WASHINGTON — President Barack Obama on Tuesday declared his health care law a firmly established "reality" of American life even as the legality of one of its key elements awaits a decision by the Supreme Court.
"This is now part of the fabric of how we care for one another," Obama said of the law, one of his most prized domestic policy accomplishments.
For the second day in a row, Obama mounted a stout defense of a law that remains unpopular with the public and under legal challenge but that has contributed to 14.75 million adults gaining coverage since its health care exchanges began signing up people in 2013.
Obama's remarks, made at the annual Catholic Health Association Conference in Washington, amounted to a political argument for the law just weeks before the high court is expected to render its decision in a case that could wipe out insurance for millions of Americans.
Obama poked fun at opponents for issuing "unending Chicken Little warnings" about what would go wrong under his health care program.
"The critics stubbornly ignore reality," he said.
Anticipating the president's speech, Senate Majority Leader Mitch McConnell, R-Ky., said it was Obama who was "jousting with reality again."
"I imagine the families threatened with double-digit premium increases would beg to differ, as would the millions of families who received cancellation notices for the plans they had and wanted to keep," McConnell said. His office issued an email citing news accounts about surging health care costs, potential rate hikes and cancelled health plans.
At issue in the Supreme Court case is whether Congress authorized federal subsidy payments for health care coverage regardless of where people live, or only for residents of states that created their own insurance marketplaces. In the other states, residents can buy insurance through a federally run marketplace.
Nearly 6.4 million low- and moderate-income Americans could lose coverage if the court rules people who enrolled through the federal site weren't eligible for the subsidies.
The decision rests on the court's interpretation of a short phrase in the voluminous law. But Obama, wielding statistics and personal anecdotes, made a case that the law is so established that it has woven itself into the health care system.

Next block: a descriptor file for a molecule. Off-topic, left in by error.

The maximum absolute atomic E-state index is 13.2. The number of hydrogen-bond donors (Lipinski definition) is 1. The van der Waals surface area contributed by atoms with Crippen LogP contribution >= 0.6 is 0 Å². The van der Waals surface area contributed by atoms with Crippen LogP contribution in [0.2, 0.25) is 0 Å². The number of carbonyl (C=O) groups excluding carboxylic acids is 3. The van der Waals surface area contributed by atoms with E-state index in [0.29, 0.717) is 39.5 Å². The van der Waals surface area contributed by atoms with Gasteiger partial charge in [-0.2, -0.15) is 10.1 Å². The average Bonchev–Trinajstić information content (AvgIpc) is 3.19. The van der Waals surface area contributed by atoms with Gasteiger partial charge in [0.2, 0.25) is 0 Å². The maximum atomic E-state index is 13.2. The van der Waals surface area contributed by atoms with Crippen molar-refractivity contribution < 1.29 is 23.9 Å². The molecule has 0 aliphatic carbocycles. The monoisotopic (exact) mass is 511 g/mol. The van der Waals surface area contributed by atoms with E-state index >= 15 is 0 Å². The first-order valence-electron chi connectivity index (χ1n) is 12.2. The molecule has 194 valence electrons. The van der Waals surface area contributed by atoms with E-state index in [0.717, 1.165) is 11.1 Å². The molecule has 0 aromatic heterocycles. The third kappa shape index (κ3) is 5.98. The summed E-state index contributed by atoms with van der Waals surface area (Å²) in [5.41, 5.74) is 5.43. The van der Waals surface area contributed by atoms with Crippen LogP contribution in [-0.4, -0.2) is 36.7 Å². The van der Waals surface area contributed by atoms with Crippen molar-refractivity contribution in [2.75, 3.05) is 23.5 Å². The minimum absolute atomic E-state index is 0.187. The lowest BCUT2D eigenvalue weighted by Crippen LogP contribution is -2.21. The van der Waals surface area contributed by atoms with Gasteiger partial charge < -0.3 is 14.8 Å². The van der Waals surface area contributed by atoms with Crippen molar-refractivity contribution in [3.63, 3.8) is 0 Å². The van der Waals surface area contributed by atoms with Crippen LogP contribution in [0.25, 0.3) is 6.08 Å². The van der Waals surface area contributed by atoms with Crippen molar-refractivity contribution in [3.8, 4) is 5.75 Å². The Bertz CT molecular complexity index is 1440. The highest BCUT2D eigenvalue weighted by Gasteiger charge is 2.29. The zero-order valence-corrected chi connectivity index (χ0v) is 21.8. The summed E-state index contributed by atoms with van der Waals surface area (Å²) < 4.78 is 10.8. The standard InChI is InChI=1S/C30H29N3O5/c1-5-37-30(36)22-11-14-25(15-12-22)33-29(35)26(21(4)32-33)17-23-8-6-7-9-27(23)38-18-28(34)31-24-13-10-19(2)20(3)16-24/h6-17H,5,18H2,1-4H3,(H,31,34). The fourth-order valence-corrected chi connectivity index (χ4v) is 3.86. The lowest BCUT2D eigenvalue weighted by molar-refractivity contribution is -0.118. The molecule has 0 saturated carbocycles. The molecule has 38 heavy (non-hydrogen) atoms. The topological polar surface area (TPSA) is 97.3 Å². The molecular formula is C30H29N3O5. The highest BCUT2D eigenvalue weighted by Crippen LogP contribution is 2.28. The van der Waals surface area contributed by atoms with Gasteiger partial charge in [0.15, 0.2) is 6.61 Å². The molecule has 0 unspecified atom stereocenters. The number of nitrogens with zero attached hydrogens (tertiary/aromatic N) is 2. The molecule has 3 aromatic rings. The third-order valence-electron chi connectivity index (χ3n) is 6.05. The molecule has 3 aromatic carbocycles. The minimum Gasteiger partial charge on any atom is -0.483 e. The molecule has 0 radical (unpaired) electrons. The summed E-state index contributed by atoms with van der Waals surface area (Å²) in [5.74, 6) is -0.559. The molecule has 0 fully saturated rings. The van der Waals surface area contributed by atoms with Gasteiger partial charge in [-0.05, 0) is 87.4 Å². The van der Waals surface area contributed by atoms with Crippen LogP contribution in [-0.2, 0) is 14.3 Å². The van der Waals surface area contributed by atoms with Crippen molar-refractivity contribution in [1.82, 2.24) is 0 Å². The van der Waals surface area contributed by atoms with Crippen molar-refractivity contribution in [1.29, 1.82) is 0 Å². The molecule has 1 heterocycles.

"Five years in, what we are talking about is no longer just a law, it's no longer just a theory. It isn't even about the Affordable Care Act or Obamacare. This isn't about myths or rumors that folks try to sustain," he said.
"There is a reality that people on the ground day to day are experiencing."
Obama was speaking to a friendly audience. The Catholic Health Association split with the U.S. Roman Catholic bishops to support the Obama administration in 2013 in shaping a compromise over the law's birth control coverage. Sister Carol Keehan, the association's president and CEO, introduced Obama, saying the Affordable Care Act "took the first step toward guaranteeing health care for everyone in our great nation."
While the president highlighted the accomplishments of the health law, its adoption has not been without flaws. The initial sign up period was marred by a faulty web site, and a report Tuesday from a government watchdog agency found new problems verifying tax credit claims.
The Treasury Inspector General for Tax Administration released an audit that found the Internal Revenue Service did not get the required information on 1.7 million households in a timely manner from Department of Health and Human Services. As a result, the audit said, the IRS was unable to verify that people claiming health insurance tax credits on their tax returns had in fact purchased coverage.
Moreover, public opinion remains mixed. A recent Washington Post-ABC poll found that a majority of Americans continue to oppose the law. But the poll, conducted at the end of May, also found that 55 percent of those surveyed don't want the Supreme Court to block any subsidies.
Should the court rule against Obama, Congressional Republicans say they are working toward legislation to temporarily replace the subsidies for people losing them, probably until sometime in 2017, when they hope a Republican will be president.
Then, they hope to repeal the entire law and replace it with one with fewer requirements for coverage.
Sen. John Barrasso, R-Wyo., said Tuesday that House and Senate lawmakers were "very close" to a bill creating temporary tax credits that they would unveil after the court's decision. It would likely erase some of the law's requirements, such as for employer coverage of workers, which means it would almost certainly be vetoed should it reach Obama.
Republicans have proposed several plans for addressing the Supreme Court case, but have not united behind one.
Associated Press writers Ricardo Alonso-Zaldivar and Alan Fram contributed to this article.